Voters in 10 states approved constitutional amendments Tuesday to ban same-sex marriage, in most cases by overwhelming margins. Opponents of the bans held out hope that Oregon, where results were not yet in, would buck the trend.
The amendments â€” on the ballots in 11 states â€” won easy approval in Arkansas, Georgia, Kentucky, Michigan, Mississippi, Montana, North Dakota, Oklahoma, Ohio and Utah. The bans won by 3-to-1 margins in Kentucky and Georgia, 3-to-2 in Ohio, and 6-to-1 in Mississippi.
The Ohio measure, considered the broadest of the 11 because it barred any legal status that “intends to approximate marriage,” gathered equal support from men and women, blacks and whites.
In Georgia, Ohio and Mississippi, gay-rights activists were considering court challenges of the newly approved amendments. But supporters of the bans were jubilant.
“I’ve said all along that this crossed party lines, color lines and socio-economic lines,” said Sadie Fields of the Georgia Christian Coalition. “The people in this state realized that we’re talking about the future of our country here.”
Conservatives hoped the amendments would prevail in all 11 states, sending a signal that the American public disapproved of gay marriage. National and local gay-rights groups campaigned vigorously in Oregon, where polls showed a close race, to try to prevent a sweep, but the results â€” though expected â€” were dismaying.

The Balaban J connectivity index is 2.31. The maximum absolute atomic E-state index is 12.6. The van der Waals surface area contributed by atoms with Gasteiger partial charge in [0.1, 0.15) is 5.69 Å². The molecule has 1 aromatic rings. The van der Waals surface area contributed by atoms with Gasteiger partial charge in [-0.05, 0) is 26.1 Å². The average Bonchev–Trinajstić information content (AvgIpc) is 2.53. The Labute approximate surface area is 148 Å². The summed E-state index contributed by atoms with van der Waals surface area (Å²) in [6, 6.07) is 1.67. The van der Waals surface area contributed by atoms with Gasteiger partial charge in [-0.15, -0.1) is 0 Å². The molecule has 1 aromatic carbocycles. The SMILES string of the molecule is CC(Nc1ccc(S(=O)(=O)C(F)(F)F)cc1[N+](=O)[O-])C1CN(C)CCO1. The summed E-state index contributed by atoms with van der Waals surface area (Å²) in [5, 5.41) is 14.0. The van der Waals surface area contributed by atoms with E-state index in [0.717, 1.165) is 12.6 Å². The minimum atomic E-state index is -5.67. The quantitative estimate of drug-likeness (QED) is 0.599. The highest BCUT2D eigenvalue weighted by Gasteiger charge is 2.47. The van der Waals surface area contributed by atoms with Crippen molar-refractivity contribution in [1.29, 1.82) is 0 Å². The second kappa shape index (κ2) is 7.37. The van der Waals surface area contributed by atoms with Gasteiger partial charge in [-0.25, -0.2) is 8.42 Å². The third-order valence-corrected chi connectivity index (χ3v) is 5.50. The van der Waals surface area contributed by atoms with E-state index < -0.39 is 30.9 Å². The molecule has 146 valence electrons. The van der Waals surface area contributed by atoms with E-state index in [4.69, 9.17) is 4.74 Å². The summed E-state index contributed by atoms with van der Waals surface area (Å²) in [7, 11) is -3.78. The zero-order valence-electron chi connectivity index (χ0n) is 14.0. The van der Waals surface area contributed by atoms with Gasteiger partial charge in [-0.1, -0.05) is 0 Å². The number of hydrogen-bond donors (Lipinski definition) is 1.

“That certainly is disappointing news that many Kentucky voters would think it’s appropriate to write discrimination into our constitution,” said Beth Wilson of the American Civil Liberties Union (news – web sites) of Kentucky. “People get harmed when their relationships are not respected, and this means that relationships won’t be respected.”
None of the 11 states allow gay marriage now, though officials in Portland, Ore., married more than 3,000 same-sex couples last year before a judge halted the practice. Supporters of the amendments contend the measures are needed as an extra guard against state court rulings like the one in Massachusetts a year ago that legalized same-sex marriage there.
From the Associated Press.